In 2016, after two years of dedicated work by the people of Gairloch, a once-overgrown roadside verge became a community garden.
The area had been covered in gorse bushes almost eight feet high before a local retired couple cleared a 2-yard section to reveal a beautiful view. The gorse was cleared by the council but there remained general waste which had accumulated in the undergrowth over many years.
Fund-raising began through the Shop at the Pier, aided by the Wester Ross Environmental Network, and this resulted in donations of benches, tubs and planters, plus plants.
By March of 2016 the project attracted BBC’s Beechgrove Garden whose researchers were particularly impressed by the fact that every item of garden furniture, tubs, and even compost, had been donated. This led to inclusion in an episode of the programme.
Throughout the project local businesses were equally supportive, with builders, a nursery, accountants, stores, and Gairloch Estate, all contributing goods and services. A local artist crafted an eye-catching ‘Welcome’ sign, while other decorative ornaments have also been contributed. Two holidaymakers from the central belt observed the work that was continuing and returned some months later with the equivalent of 12 bags of topsoil !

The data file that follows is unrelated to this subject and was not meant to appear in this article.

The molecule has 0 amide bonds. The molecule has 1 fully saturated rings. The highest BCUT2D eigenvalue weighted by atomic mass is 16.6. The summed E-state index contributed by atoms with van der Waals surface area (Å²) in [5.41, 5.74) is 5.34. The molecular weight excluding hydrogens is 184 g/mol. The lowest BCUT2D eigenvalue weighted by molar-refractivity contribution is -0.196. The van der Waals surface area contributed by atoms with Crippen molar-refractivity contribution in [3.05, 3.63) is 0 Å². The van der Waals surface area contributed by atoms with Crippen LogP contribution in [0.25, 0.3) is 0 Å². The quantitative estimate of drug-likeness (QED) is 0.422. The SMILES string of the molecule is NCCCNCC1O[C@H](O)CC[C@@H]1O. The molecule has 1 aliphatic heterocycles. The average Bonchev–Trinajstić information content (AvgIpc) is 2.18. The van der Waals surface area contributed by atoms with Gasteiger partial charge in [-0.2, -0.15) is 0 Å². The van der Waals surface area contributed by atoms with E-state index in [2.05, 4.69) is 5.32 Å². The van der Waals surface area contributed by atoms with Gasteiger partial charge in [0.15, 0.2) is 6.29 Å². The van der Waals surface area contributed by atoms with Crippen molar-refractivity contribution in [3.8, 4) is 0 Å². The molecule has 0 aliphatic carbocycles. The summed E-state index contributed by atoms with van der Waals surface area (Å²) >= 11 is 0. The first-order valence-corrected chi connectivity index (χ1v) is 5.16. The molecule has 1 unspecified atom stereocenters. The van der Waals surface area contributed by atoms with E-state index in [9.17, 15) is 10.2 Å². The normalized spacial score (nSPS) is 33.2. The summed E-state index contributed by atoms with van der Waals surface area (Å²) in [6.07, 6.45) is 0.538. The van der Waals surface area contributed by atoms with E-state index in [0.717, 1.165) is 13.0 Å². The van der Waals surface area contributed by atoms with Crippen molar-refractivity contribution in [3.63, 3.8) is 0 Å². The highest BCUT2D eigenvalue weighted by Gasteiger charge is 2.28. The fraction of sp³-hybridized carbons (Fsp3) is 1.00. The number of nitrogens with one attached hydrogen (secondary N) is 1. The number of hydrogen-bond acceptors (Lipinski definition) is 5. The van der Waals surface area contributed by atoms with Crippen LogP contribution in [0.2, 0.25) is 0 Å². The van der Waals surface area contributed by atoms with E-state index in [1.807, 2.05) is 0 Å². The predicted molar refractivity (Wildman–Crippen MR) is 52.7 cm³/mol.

A suggestion by a local wildlife enthusiast resulted in 11 pairs of binoculars being donated within 24 hours.
Information and photographs above are courtesy of the Editor of The Ross-shire Journal.
Moving on to November 2018
Moving on to November 2018, the press has reported the formal assessment of It’s Your Neighbourhood scheme of Keep Scotland Beautiful. The assessment reads: When rampant gorse bushes were cleared away revealing the stunning view, local people began to think that a bench would be an asset. From that first bench, residents have taken the area into their hearts and it is now tranformed into a delightful observation and relaxation space. To do this without paid staff is commendable.
In the same month it was revealed that WoodblocX of Dingwall had donated a large octagonal planter for use in the planting of a new display of 3,000 spring bulbs.